Per Krohg was a Norwegian painter with a varied artistry and several large decoration commissions. He already showed a distinct artistic talent as a child during his upbringing in Paris. He was a pupil of his father at the Académie Colarossi from 1903 to 1907, and from 1909 to 1910 he was a pupil of Henri Matisse. Krohg was influenced by Cubism and Jens Ferdinand Willumsen's dynamic style, which taught him to find the core of the motifs and give them a clear schematic and decorative structure. The world of the stage also captivated him and influenced both his perception of space and his view of people as expressive actors.
Krohg made a name for himself as a newspaper cartoonist at a very young age. He made early pictures that showed his whimsically whimsical, imaginative and whimsical style, such as "An Accident" (1912), "The Grenade" (1917) and "Woodcutters" (1922). Especially in the 1920s, he created a series of pictures with a freer and richer painterly effect, such as "The arrival of the camels at Nefta" (1924), the imaginative "The Sailor between Scylla and Charybdis" (1927) and the monumental and moody painting of Paris- the model Kiki (1928). The National Museum/National Gallery in Oslo owns "Hundeslagsmål" (1927) and "Perlehandleren" (1928).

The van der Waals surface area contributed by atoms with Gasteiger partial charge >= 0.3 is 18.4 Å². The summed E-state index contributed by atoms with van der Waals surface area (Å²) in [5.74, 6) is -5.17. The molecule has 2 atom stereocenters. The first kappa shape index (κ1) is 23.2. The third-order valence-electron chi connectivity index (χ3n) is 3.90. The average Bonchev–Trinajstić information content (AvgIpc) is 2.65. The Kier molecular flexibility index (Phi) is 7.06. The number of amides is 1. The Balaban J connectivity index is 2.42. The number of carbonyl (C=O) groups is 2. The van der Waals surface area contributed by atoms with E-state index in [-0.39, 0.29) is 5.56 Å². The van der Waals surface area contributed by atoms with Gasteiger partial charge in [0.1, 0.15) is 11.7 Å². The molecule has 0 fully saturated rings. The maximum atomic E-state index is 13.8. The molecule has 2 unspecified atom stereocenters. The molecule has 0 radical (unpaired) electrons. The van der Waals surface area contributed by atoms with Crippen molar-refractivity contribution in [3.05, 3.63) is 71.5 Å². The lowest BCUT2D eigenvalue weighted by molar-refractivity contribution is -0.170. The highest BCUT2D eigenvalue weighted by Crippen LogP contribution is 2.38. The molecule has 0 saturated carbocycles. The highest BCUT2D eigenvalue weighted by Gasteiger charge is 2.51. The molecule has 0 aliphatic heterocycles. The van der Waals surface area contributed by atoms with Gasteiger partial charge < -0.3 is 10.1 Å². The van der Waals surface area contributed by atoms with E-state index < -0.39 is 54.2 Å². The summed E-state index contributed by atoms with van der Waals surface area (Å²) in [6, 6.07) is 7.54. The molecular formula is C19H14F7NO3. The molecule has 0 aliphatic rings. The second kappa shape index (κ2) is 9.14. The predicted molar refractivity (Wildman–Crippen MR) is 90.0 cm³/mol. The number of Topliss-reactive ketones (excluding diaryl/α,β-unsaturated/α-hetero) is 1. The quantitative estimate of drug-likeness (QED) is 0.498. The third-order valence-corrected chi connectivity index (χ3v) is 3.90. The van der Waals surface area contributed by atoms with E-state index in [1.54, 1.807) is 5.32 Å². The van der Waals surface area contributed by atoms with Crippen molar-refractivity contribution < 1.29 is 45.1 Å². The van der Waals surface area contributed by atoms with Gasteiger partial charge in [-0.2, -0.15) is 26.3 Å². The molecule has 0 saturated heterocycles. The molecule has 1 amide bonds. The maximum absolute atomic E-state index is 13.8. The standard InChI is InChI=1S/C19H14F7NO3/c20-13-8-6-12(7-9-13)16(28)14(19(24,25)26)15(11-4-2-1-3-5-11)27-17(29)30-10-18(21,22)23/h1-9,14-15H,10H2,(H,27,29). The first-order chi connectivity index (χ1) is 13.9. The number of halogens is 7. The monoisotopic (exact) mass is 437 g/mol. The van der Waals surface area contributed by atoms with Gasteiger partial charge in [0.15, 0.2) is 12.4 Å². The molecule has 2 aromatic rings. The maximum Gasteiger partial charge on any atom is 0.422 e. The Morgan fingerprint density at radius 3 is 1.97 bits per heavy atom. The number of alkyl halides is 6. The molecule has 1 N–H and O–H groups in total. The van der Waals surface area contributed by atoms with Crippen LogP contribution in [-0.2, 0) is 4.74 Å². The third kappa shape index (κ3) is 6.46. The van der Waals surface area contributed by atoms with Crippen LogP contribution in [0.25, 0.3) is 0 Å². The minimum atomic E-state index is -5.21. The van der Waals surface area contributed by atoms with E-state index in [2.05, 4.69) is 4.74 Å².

Of Krohg's many portraits, which often had sharply pointed characteristics, mention can be made of the portrait of Sven Elvestad (circa 1911), and the malicious ones of Maurice Bedel (1927) and minister Fritz Wedel Jarlsberg (1930), his wife Ragnhild (1931), Hans Jacob Nilsen (1939) and government attorney Kristen Johanssen (1943).
After his return to Norway in 1930, the native nature, flora and fauna took a wider place in his art (Rimfrost 1933, Frognerjordet 1940). Krohg made his debut as a monumental painter with the frescoes in the Seamen's School in Oslo (1921–1924), where he showed his ability to be inspired by difficult spaces. He created new decorative works, such as "Nature" in the Hersleb school (1927), which had an enjoyable dimensional contrast between the huge insects in the foreground and the tiny people in the background. He also painted "Sarpsfossen" for the press exhibition in Cologne in 1928 and decorated the Grand Café in Oslo.
Per Krohg was the son of Oda Krohg and Christian Krohg.
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